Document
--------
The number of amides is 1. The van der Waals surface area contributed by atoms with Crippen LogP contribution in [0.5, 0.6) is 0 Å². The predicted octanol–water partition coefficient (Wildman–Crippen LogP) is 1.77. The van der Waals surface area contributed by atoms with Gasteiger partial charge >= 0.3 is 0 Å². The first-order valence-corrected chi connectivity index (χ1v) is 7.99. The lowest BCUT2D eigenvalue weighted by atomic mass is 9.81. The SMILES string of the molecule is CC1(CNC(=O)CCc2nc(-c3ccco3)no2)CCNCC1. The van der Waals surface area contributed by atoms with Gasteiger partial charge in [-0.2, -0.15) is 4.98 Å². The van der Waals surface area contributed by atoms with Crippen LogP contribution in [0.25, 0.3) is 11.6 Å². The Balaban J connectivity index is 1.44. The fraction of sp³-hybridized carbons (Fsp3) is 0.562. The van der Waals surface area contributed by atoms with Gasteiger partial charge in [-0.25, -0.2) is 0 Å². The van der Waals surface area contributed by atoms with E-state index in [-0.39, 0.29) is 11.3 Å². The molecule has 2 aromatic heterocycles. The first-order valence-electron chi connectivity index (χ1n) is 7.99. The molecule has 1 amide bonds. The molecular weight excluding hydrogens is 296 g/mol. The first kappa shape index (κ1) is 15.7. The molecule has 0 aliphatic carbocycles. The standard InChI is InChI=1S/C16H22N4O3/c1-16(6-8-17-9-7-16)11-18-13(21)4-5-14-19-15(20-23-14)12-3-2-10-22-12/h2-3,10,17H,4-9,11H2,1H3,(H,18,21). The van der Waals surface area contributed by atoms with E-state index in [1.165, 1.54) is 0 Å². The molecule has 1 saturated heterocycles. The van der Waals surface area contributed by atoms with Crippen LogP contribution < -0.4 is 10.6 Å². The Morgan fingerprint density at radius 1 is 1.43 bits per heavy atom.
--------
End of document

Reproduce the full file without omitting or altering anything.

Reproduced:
The number of amides is 1. The van der Waals surface area contributed by atoms with Crippen LogP contribution in [0.5, 0.6) is 0 Å². The predicted octanol–water partition coefficient (Wildman–Crippen LogP) is 1.77. The van der Waals surface area contributed by atoms with Gasteiger partial charge >= 0.3 is 0 Å². The first-order valence-corrected chi connectivity index (χ1v) is 7.99. The lowest BCUT2D eigenvalue weighted by atomic mass is 9.81. The SMILES string of the molecule is CC1(CNC(=O)CCc2nc(-c3ccco3)no2)CCNCC1. The van der Waals surface area contributed by atoms with Gasteiger partial charge in [-0.2, -0.15) is 4.98 Å². The van der Waals surface area contributed by atoms with Crippen LogP contribution in [0.25, 0.3) is 11.6 Å². The Balaban J connectivity index is 1.44. The fraction of sp³-hybridized carbons (Fsp3) is 0.562. The van der Waals surface area contributed by atoms with Gasteiger partial charge in [-0.25, -0.2) is 0 Å². The van der Waals surface area contributed by atoms with E-state index in [-0.39, 0.29) is 11.3 Å². The molecule has 2 aromatic heterocycles. The first-order valence-electron chi connectivity index (χ1n) is 7.99. The molecule has 1 amide bonds. The molecular weight excluding hydrogens is 296 g/mol. The first kappa shape index (κ1) is 15.7. The molecule has 0 aliphatic carbocycles. The standard InChI is InChI=1S/C16H22N4O3/c1-16(6-8-17-9-7-16)11-18-13(21)4-5-14-19-15(20-23-14)12-3-2-10-22-12/h2-3,10,17H,4-9,11H2,1H3,(H,18,21). The van der Waals surface area contributed by atoms with E-state index in [1.165, 1.54) is 0 Å². The molecule has 1 saturated heterocycles. The van der Waals surface area contributed by atoms with Crippen LogP contribution < -0.4 is 10.6 Å². The Morgan fingerprint density at radius 1 is 1.43 bits per heavy atom.